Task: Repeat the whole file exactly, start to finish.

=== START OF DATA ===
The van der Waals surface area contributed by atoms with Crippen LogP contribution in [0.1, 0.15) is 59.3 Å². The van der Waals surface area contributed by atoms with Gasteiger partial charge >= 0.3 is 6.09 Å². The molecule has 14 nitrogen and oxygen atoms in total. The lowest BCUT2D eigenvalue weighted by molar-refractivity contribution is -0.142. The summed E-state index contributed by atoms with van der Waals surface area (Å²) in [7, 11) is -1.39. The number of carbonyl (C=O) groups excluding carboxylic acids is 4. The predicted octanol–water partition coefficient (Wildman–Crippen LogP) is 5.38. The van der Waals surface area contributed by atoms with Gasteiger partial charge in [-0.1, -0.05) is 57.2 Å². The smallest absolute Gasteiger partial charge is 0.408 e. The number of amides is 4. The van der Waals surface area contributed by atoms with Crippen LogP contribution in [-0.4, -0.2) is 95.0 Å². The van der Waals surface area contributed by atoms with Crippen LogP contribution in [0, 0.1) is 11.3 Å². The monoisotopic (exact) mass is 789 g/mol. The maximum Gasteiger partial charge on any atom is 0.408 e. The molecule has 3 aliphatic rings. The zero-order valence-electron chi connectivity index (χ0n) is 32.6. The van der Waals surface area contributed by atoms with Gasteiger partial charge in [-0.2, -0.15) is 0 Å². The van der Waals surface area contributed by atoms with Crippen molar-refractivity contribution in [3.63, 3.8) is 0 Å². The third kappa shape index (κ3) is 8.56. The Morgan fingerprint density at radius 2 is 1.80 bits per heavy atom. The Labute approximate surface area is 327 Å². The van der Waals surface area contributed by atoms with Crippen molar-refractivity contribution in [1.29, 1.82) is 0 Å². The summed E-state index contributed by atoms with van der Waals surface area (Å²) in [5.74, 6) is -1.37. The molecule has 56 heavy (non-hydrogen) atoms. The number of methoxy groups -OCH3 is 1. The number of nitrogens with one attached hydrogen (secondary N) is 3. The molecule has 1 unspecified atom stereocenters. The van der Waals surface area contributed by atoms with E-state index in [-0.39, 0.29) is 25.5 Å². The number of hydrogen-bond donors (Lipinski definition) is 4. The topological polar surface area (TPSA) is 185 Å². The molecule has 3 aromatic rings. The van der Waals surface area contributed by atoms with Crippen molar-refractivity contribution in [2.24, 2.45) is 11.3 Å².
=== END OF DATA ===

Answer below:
The van der Waals surface area contributed by atoms with Crippen LogP contribution in [0.1, 0.15) is 59.3 Å². The van der Waals surface area contributed by atoms with Gasteiger partial charge >= 0.3 is 6.09 Å². The molecule has 14 nitrogen and oxygen atoms in total. The lowest BCUT2D eigenvalue weighted by molar-refractivity contribution is -0.142. The summed E-state index contributed by atoms with van der Waals surface area (Å²) in [7, 11) is -1.39. The number of carbonyl (C=O) groups excluding carboxylic acids is 4. The predicted octanol–water partition coefficient (Wildman–Crippen LogP) is 5.38. The van der Waals surface area contributed by atoms with Gasteiger partial charge in [-0.1, -0.05) is 57.2 Å². The smallest absolute Gasteiger partial charge is 0.408 e. The number of amides is 4. The van der Waals surface area contributed by atoms with Crippen LogP contribution in [-0.4, -0.2) is 95.0 Å². The van der Waals surface area contributed by atoms with Crippen LogP contribution in [0, 0.1) is 11.3 Å². The monoisotopic (exact) mass is 789 g/mol. The maximum Gasteiger partial charge on any atom is 0.408 e. The molecule has 3 aliphatic rings. The zero-order valence-electron chi connectivity index (χ0n) is 32.6. The van der Waals surface area contributed by atoms with Gasteiger partial charge in [-0.2, -0.15) is 0 Å². The van der Waals surface area contributed by atoms with Crippen molar-refractivity contribution in [3.63, 3.8) is 0 Å². The third kappa shape index (κ3) is 8.56. The Morgan fingerprint density at radius 2 is 1.80 bits per heavy atom. The Labute approximate surface area is 327 Å². The van der Waals surface area contributed by atoms with Crippen molar-refractivity contribution in [1.29, 1.82) is 0 Å². The summed E-state index contributed by atoms with van der Waals surface area (Å²) in [5.74, 6) is -1.37. The molecule has 56 heavy (non-hydrogen) atoms. The number of methoxy groups -OCH3 is 1. The number of nitrogens with one attached hydrogen (secondary N) is 3. The molecule has 1 unspecified atom stereocenters. The van der Waals surface area contributed by atoms with E-state index in [-0.39, 0.29) is 25.5 Å². The number of hydrogen-bond donors (Lipinski definition) is 4. The topological polar surface area (TPSA) is 185 Å². The molecule has 3 aromatic rings. The van der Waals surface area contributed by atoms with Crippen molar-refractivity contribution in [2.24, 2.45) is 11.3 Å².